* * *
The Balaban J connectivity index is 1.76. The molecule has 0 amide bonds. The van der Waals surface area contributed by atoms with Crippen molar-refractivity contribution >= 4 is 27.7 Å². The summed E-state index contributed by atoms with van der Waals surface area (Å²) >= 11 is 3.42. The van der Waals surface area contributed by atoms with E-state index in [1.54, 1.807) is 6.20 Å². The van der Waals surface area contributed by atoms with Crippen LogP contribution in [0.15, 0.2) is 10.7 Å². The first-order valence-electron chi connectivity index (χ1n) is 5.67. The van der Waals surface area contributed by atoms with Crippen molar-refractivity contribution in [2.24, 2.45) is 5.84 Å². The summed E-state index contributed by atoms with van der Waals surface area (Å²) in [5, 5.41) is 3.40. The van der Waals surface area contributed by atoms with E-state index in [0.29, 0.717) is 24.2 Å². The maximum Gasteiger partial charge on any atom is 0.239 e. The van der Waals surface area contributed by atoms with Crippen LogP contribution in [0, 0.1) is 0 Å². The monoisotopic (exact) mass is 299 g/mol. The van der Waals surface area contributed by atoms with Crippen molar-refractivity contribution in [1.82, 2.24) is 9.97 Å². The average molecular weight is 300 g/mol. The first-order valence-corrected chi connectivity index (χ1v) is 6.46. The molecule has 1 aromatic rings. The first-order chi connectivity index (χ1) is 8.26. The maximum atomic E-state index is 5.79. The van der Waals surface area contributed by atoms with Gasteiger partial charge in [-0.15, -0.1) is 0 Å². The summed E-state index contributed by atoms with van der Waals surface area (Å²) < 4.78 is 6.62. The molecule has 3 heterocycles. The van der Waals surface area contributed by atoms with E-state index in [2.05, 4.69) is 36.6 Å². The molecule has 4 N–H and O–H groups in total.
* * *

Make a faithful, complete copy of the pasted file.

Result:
The Balaban J connectivity index is 1.76. The molecule has 0 amide bonds. The van der Waals surface area contributed by atoms with Crippen molar-refractivity contribution >= 4 is 27.7 Å². The summed E-state index contributed by atoms with van der Waals surface area (Å²) >= 11 is 3.42. The van der Waals surface area contributed by atoms with E-state index in [1.54, 1.807) is 6.20 Å². The van der Waals surface area contributed by atoms with Crippen LogP contribution in [0.15, 0.2) is 10.7 Å². The first-order valence-electron chi connectivity index (χ1n) is 5.67. The van der Waals surface area contributed by atoms with Crippen molar-refractivity contribution in [2.24, 2.45) is 5.84 Å². The summed E-state index contributed by atoms with van der Waals surface area (Å²) in [5, 5.41) is 3.40. The van der Waals surface area contributed by atoms with E-state index in [0.29, 0.717) is 24.2 Å². The maximum Gasteiger partial charge on any atom is 0.239 e. The van der Waals surface area contributed by atoms with Crippen LogP contribution in [0, 0.1) is 0 Å². The monoisotopic (exact) mass is 299 g/mol. The van der Waals surface area contributed by atoms with Crippen molar-refractivity contribution in [1.82, 2.24) is 9.97 Å². The average molecular weight is 300 g/mol. The first-order valence-corrected chi connectivity index (χ1v) is 6.46. The molecule has 1 aromatic rings. The first-order chi connectivity index (χ1) is 8.26. The maximum atomic E-state index is 5.79. The van der Waals surface area contributed by atoms with Gasteiger partial charge in [-0.15, -0.1) is 0 Å². The summed E-state index contributed by atoms with van der Waals surface area (Å²) < 4.78 is 6.62. The molecule has 3 heterocycles. The van der Waals surface area contributed by atoms with E-state index in [2.05, 4.69) is 36.6 Å². The molecule has 4 N–H and O–H groups in total.